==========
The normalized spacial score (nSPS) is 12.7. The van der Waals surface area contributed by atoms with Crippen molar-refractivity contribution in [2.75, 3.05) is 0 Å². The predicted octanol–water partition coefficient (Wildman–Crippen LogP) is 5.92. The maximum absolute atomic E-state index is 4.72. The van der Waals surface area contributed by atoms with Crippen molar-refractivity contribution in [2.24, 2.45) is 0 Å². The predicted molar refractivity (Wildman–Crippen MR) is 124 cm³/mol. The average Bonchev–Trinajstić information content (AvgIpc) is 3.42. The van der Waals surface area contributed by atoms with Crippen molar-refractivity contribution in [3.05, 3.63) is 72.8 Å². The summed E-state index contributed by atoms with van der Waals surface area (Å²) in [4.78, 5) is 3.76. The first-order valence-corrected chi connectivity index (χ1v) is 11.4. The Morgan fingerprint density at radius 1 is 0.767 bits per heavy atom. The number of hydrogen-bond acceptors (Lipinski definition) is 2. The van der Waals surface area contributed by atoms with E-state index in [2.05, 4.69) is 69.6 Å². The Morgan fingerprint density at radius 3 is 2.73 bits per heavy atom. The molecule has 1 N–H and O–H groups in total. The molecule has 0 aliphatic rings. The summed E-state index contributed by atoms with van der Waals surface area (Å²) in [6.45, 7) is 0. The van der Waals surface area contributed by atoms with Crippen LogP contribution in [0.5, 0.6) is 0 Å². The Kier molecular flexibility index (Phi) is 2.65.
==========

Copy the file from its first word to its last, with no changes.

The normalized spacial score (nSPS) is 12.7. The van der Waals surface area contributed by atoms with Crippen molar-refractivity contribution in [2.75, 3.05) is 0 Å². The predicted octanol–water partition coefficient (Wildman–Crippen LogP) is 5.92. The maximum absolute atomic E-state index is 4.72. The van der Waals surface area contributed by atoms with Crippen molar-refractivity contribution in [2.24, 2.45) is 0 Å². The predicted molar refractivity (Wildman–Crippen MR) is 124 cm³/mol. The average Bonchev–Trinajstić information content (AvgIpc) is 3.42. The van der Waals surface area contributed by atoms with Crippen molar-refractivity contribution in [3.05, 3.63) is 72.8 Å². The summed E-state index contributed by atoms with van der Waals surface area (Å²) in [4.78, 5) is 3.76. The first-order valence-corrected chi connectivity index (χ1v) is 11.4. The Morgan fingerprint density at radius 1 is 0.767 bits per heavy atom. The number of hydrogen-bond acceptors (Lipinski definition) is 2. The van der Waals surface area contributed by atoms with E-state index in [2.05, 4.69) is 69.6 Å². The Morgan fingerprint density at radius 3 is 2.73 bits per heavy atom. The molecule has 1 N–H and O–H groups in total. The molecule has 0 aliphatic rings. The summed E-state index contributed by atoms with van der Waals surface area (Å²) in [6.45, 7) is 0. The van der Waals surface area contributed by atoms with Crippen LogP contribution in [0.5, 0.6) is 0 Å². The Kier molecular flexibility index (Phi) is 2.65.